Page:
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Behind the Limelight: An Interview with the Advisors for Five Key Regulators

Fortnightly Magazine - June 1 1998

Joined Vermont board Nov. 6, 1989. Age: 41.

Do you aspire to become a commissioner? Do I? No. I'm making no deliberate or conscious efforts to become a commissioner. That having been said, I have applied for a commissionership and was not nominated, in Vermont.

The next term that's up for consideration is the chairman's position. That obviously is a much more weighty decision on the part of the governor and not being a lawyer would work against me.

What's a typical day? What's your interaction with the commissioner? From 7:30 to 6:00¼ one of two things happen. I have two broad functions here at the Public Service Board. I'm a staffer who assists the board and advises the board in its deliberations on the issues before it¼ but I'm also a hearing officer, so I hear cases directly. I am an administrative law judge.

I hear cases and then issue proposed decisions. Everything I do as a hearing officer is what the board would do or does do when it hears cases directly (em except for one thing. I can't issue a final decision.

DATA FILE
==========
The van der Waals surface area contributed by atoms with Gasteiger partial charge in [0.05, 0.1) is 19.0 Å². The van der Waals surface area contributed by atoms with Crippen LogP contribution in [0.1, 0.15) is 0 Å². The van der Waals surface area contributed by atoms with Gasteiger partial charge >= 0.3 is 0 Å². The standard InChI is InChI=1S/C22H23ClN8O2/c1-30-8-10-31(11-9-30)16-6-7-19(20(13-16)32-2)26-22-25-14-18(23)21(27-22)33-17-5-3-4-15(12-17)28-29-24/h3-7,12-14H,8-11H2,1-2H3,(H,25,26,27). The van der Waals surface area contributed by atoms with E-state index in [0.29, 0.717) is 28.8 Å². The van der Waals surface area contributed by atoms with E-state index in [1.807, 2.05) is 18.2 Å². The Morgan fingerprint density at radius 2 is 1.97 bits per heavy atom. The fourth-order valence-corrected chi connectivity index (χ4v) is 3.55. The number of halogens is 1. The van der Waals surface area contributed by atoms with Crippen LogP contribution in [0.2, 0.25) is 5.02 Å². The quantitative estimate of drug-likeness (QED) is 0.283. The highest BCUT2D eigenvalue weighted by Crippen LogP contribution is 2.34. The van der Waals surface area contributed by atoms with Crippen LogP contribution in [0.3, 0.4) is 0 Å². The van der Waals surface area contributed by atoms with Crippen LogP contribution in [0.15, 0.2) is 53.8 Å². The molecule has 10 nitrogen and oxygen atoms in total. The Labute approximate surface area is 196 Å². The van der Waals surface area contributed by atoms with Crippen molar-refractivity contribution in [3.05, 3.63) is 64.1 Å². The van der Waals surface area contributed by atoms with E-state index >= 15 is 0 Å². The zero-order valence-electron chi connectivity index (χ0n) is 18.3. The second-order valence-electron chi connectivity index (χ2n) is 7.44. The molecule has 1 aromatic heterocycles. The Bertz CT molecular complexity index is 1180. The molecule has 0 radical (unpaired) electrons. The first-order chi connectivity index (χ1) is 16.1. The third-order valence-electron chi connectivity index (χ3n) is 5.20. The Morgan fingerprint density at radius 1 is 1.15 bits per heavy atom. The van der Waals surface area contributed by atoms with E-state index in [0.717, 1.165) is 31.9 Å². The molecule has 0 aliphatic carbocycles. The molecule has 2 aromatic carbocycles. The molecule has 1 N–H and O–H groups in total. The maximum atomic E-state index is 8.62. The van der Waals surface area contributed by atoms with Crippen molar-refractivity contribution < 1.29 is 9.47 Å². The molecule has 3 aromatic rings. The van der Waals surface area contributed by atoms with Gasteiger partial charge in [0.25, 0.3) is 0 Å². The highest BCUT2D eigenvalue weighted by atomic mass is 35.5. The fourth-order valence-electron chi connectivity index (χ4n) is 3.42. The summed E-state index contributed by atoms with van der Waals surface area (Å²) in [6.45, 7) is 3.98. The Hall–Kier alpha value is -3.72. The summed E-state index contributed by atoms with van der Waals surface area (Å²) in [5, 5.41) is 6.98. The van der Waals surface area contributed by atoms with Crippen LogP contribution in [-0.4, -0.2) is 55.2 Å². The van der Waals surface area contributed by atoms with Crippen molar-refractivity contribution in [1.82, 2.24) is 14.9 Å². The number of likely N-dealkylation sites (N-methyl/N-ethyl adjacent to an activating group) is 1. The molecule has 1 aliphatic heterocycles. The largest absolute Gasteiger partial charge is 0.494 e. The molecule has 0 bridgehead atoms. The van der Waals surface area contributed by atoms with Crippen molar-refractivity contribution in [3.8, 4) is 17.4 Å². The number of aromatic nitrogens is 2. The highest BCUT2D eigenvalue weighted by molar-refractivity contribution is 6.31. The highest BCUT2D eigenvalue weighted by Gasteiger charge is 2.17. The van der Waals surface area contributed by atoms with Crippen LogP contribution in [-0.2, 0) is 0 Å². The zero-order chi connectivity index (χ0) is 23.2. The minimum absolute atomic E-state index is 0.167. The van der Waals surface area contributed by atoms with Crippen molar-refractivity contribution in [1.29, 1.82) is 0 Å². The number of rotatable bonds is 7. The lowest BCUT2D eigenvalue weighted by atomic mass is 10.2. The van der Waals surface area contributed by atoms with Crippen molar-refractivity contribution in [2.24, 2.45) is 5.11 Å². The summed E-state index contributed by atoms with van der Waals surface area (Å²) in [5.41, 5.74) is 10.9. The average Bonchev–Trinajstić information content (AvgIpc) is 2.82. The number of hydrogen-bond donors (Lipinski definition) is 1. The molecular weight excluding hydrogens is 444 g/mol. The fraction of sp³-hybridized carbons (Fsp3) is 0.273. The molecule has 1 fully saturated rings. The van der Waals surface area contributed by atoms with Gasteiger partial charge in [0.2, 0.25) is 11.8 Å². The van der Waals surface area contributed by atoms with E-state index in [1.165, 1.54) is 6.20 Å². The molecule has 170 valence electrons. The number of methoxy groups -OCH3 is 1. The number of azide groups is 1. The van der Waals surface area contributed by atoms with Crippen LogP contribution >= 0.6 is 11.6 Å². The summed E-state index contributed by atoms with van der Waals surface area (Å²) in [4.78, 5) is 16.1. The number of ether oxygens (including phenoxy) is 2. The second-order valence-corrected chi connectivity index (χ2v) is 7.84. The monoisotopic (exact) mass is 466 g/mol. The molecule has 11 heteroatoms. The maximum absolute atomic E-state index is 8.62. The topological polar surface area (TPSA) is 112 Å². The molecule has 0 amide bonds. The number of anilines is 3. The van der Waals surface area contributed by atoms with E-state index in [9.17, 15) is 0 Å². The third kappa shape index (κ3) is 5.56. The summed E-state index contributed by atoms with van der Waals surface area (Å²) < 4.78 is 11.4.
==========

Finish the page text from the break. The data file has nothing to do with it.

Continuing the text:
How are staffers hired? They're hired by Richard Cowart, the chairman.

How does your personality reflect that of your boss? When I interviewed for the job, I didn't even know who [Cowart] was. I knew nothing about Vermont. I only knew Vermont was heading in the right direction on DSM. A hearing officer here had issued a comprehensive and lengthy report on integrated resource planning and demand-side management that we at CLF thought was a good thing.

The question you're really asking is¼ how do staff internalize the imperative, the inclination, the general tone and tint of the commission in their own actions?

My politics are far to the left of the commissioner's, as a general matter. How does that affect my work? One thing that I think I have¼ is a fundamental respect for the law. So that I feel it is important, appropriate to a fair and functioning society to act appropriately within the law.

Professionally, Richard and I tend to disagree on very little. And you're right to say, hell, Rich pays his salary¼ but let me tell you, Richard and his board have never told me to shut up¼ they've always listened to me.

What have you learned in dealing with utilities or intervenors? I have learned that all economic actors act to protect their economic welfare.

What else have I learned? That these people are people and in general the people who come before me are forthright, honest, hardworking, dedicated people (em at the utilities, at the consumer advocate, intervenor groups.

How can parties make certain their case receives the attention it deserves, especially from staffers who exert the "first cut"? In terms of process, to make sure the case gets the attention it deserves, they have to keep making noise about it. But that suggests, in the absence of nagging on the part of various parties, nothing would happen. I can say as a general matter here at the Public Service